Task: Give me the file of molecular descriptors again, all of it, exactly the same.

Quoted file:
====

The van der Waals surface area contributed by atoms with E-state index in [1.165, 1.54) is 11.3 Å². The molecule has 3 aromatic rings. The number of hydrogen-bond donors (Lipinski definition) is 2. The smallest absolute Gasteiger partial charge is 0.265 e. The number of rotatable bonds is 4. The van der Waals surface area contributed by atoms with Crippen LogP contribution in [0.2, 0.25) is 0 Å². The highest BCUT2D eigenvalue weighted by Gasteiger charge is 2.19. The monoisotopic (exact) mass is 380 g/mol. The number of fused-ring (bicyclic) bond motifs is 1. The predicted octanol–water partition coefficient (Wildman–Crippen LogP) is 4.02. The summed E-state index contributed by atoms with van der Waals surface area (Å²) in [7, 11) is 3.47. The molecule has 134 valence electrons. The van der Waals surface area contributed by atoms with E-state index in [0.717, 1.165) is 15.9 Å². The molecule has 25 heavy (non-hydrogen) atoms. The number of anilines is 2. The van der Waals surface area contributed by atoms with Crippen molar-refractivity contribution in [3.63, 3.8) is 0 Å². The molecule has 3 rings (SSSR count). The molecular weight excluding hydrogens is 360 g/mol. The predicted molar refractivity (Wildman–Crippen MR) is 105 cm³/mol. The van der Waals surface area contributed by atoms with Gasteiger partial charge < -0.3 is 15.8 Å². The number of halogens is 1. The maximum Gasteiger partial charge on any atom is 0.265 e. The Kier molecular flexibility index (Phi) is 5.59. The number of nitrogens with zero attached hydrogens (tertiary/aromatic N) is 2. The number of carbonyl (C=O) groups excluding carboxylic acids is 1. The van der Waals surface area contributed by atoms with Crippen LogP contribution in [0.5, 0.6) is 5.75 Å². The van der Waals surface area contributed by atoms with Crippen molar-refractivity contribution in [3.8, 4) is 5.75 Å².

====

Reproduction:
The van der Waals surface area contributed by atoms with E-state index in [1.165, 1.54) is 11.3 Å². The molecule has 3 aromatic rings. The number of hydrogen-bond donors (Lipinski definition) is 2. The smallest absolute Gasteiger partial charge is 0.265 e. The number of rotatable bonds is 4. The van der Waals surface area contributed by atoms with Crippen LogP contribution in [0.2, 0.25) is 0 Å². The highest BCUT2D eigenvalue weighted by Gasteiger charge is 2.19. The monoisotopic (exact) mass is 380 g/mol. The number of fused-ring (bicyclic) bond motifs is 1. The predicted octanol–water partition coefficient (Wildman–Crippen LogP) is 4.02. The summed E-state index contributed by atoms with van der Waals surface area (Å²) in [7, 11) is 3.47. The molecule has 134 valence electrons. The van der Waals surface area contributed by atoms with E-state index in [0.717, 1.165) is 15.9 Å². The molecule has 25 heavy (non-hydrogen) atoms. The number of anilines is 2. The van der Waals surface area contributed by atoms with Crippen molar-refractivity contribution in [3.63, 3.8) is 0 Å². The molecule has 3 rings (SSSR count). The molecular weight excluding hydrogens is 360 g/mol. The predicted molar refractivity (Wildman–Crippen MR) is 105 cm³/mol. The van der Waals surface area contributed by atoms with Gasteiger partial charge < -0.3 is 15.8 Å². The number of halogens is 1. The maximum Gasteiger partial charge on any atom is 0.265 e. The Kier molecular flexibility index (Phi) is 5.59. The number of nitrogens with zero attached hydrogens (tertiary/aromatic N) is 2. The number of carbonyl (C=O) groups excluding carboxylic acids is 1. The van der Waals surface area contributed by atoms with Crippen LogP contribution in [0.5, 0.6) is 5.75 Å². The van der Waals surface area contributed by atoms with Crippen molar-refractivity contribution in [3.8, 4) is 5.75 Å².